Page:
Metamorphosis was a project I started when the Gulf Oil spill happened. And I was up in Rockford where I live and I had gone down to New Orleans to do Jazz Fest. At that point, the news had announced the deaths on the rig but had not announced that the gulf was being filled with oil, so there was this real weight over New Orleans after the disaster. After there was talk about what was happening to the Gulf, I had this overwhelming personal urge to do a piece about the oil spill, but had no idea what it was going to be about. I was inspired by an exhibition at the National Mississippi River Museum and Aquarium that displayed just how destructive the spill really was. I was driving across the country and I wanted to take a different route, so I stopped by the museum and I wanted to see if I could talk to the director or a biologist or just someone who understood the gravity of what was happening.
I bounced from building to building, asking four or five volunteers until I got into the basement. They had their library down there and they called the biologist into the library. I went back to his office with him and it smelled like a fish tank gone bad: you could tell we were in a river biologist’s office and in the bowels of the building. So we sat down, and I had this conversation about the oil spill with this biologist about me wanting to do a piece and we came to the conclusion that the brown pelican was what I should use as the piece because it's such an emblematic bird for the affected area.
Metamorphosis, 17 x 46 x 8". A self-portrait of Betsy sculpted by R. Scott Long. This sculpture is an exploration of the human connection between the physical body, the natural environment, and spirit through a focus on life cycles. Image: Larry Sanders
We talked and talked about how dispersants would affect the ecosystems at the bottom of the gulf, farm runoff, and how the health of the Gulf was of huge concern for him. You know, he's a river biologist, but the dumping ground is the Gulf of Mexico. So we got to a point where we were both teary eyed. So I left and when I got home, I said, Scott, I need you to make me a brown pelican. So he made me a brown pelican, and my idea was to cover it with beads. I bought a ton of beads to match the colors of the oil spill (which is brown, not black) and I was just going to cover the whole pelican with oil beads that looked like oil. But the problem was, the pelican carving was so beautiful, I couldn't do it. So I ended up just making the pelican a brown pelican, so it was a beautiful piece, but it didn't solve my need to make something about the oil spill.
Metamorphosis, rear view. Image: Larry Sanders
I decided then we're going to make a portrait of me. And it took me a little bit of talking to get Scott to carve my body. But I stood there and I was basically in a mountain yoga pose, but I had my hands kind of outstretched like oil was dripping off of them. I was going to do the darkness of oil in beads all over my body. But, I knew from the pelican that I didn't want just dark. If I was going to do the dark, I had to have a little pattern in some kind of way to make it interesting to myself. After covering the sculpture in dark colors and getting to the oil part of it, I became more and more depressed by it. I felt suffocated by it. So I put it over in a corner of my studio and I let it sit there for a couple months. Then I took a chisel and I scraped off my work for two weeks, all of the dark seeds that were on that piece and I started putting color on the piece. It shifted and it became about restoration and hope that our harmony with nature wasn't focused on the negative devastation. It was focused on our relationship with nature. It just became this healing piece, and that was not my original intention. It was also this reminder that you need to listen to your creative muse. You can't bulldoze it, and I was trying to bulldoze it too much.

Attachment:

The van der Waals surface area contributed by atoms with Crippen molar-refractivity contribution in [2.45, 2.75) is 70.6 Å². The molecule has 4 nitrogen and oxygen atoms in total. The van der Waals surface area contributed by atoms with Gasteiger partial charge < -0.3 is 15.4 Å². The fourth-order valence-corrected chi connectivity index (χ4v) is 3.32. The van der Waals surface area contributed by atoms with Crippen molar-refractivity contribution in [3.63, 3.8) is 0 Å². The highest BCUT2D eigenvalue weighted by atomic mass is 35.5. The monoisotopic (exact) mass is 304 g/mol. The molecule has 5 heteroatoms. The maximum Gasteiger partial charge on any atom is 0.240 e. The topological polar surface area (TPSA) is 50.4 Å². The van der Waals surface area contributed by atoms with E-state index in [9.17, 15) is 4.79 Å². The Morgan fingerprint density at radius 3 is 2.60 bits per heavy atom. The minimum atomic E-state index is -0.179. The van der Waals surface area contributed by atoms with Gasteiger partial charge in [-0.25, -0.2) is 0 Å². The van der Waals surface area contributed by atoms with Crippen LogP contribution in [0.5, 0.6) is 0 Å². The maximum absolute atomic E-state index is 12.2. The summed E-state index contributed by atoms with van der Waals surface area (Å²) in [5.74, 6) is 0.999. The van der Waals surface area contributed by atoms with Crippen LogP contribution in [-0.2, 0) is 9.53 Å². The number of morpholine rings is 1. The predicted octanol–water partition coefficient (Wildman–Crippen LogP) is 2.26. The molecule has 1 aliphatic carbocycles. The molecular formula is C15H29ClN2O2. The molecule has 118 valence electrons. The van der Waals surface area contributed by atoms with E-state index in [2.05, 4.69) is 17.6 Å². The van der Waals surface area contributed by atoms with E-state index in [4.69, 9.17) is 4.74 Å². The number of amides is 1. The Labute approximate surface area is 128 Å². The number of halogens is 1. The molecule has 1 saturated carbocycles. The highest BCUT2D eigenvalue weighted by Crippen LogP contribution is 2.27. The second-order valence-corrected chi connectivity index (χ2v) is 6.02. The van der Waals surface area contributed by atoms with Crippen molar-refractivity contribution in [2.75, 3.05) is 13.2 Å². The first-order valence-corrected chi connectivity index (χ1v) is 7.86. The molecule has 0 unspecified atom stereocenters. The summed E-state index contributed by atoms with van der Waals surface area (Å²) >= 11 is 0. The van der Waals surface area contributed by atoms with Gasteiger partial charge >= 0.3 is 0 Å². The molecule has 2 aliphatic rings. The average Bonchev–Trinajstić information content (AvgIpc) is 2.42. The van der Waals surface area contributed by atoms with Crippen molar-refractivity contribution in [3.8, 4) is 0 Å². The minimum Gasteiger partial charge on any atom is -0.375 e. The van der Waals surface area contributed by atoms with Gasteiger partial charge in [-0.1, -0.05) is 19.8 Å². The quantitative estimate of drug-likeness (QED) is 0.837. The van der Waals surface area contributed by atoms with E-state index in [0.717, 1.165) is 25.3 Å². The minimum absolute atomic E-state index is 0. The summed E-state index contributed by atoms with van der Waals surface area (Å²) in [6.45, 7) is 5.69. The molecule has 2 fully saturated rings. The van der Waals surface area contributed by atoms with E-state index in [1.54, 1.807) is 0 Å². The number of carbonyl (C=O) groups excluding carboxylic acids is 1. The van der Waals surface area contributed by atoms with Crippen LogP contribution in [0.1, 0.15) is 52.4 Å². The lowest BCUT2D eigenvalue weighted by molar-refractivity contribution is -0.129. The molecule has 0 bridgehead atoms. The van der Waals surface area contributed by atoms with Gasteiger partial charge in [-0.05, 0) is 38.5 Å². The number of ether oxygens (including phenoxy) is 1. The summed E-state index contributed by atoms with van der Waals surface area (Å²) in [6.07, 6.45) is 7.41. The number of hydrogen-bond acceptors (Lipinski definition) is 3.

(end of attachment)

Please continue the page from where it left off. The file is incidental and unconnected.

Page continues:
Metamorphosis, front detail view. Image: Larry Sanders
So this was a piece I made just for me. It wasn't necessary. It wasn’t going to be anything that was going to be in my booth at the art fairs. Metamorphosis traveled for three years within the state museum systems in Illinois. When she got kicked out of the museum due to lack of continued funding, Scott and I threw her in the car and she actually went on vacation with us to the Apostle Islands in Wisconsin -- we stuck her on a beach and did a video made with a drone and people started coming up and asking about her. She went in a waterfall, she went inside the Frank Lloyd Wright house, House on the Rock, and in front of the Art Institute. She even went all the way to the Gulf of Mexico and had her feet in the water, went to Jazz Fest, and ate a beignet! Bringing her around, it was really interesting because I would say 80% of people would ignore her, but then you get that one person and it makes their day and they’re so fascinated by it. And they can touch it! That whole era of a museum and preciousness and how you aren’t supposed to touch things was just broken down because she wasn’t on a pedestal. She was free standing and accessible to people. I told her story of her getting booted from the museum and how she was traveling with us. Ironically, she was sold to somebody in the oil business in Texas. She sold on our very first Small Business Saturday as a new gallery in New Orleans in 2016. Metamorphosis was the most incredible thing I’ve ever been a part of making, and it was really about me getting out of the way to make her happen.
& LIFE OF META
GREAT AMERICAN ROAD TRIP
Interview from which excerpt above was recorded and transcribed by the Museum of Beadwork in July 2021. Thank you so much to Betsy for sharing her stories with us. You can see more of Betsy's work on her gallery's website, and visiting her Etsy shop here. She is also on Instagram, @betsyyoungquist.
READ MORE ABOUT HER SUCCESSOR, SALLY RIDE, AKA RABBITWHOLE, IN A SOON COMING BLOG POST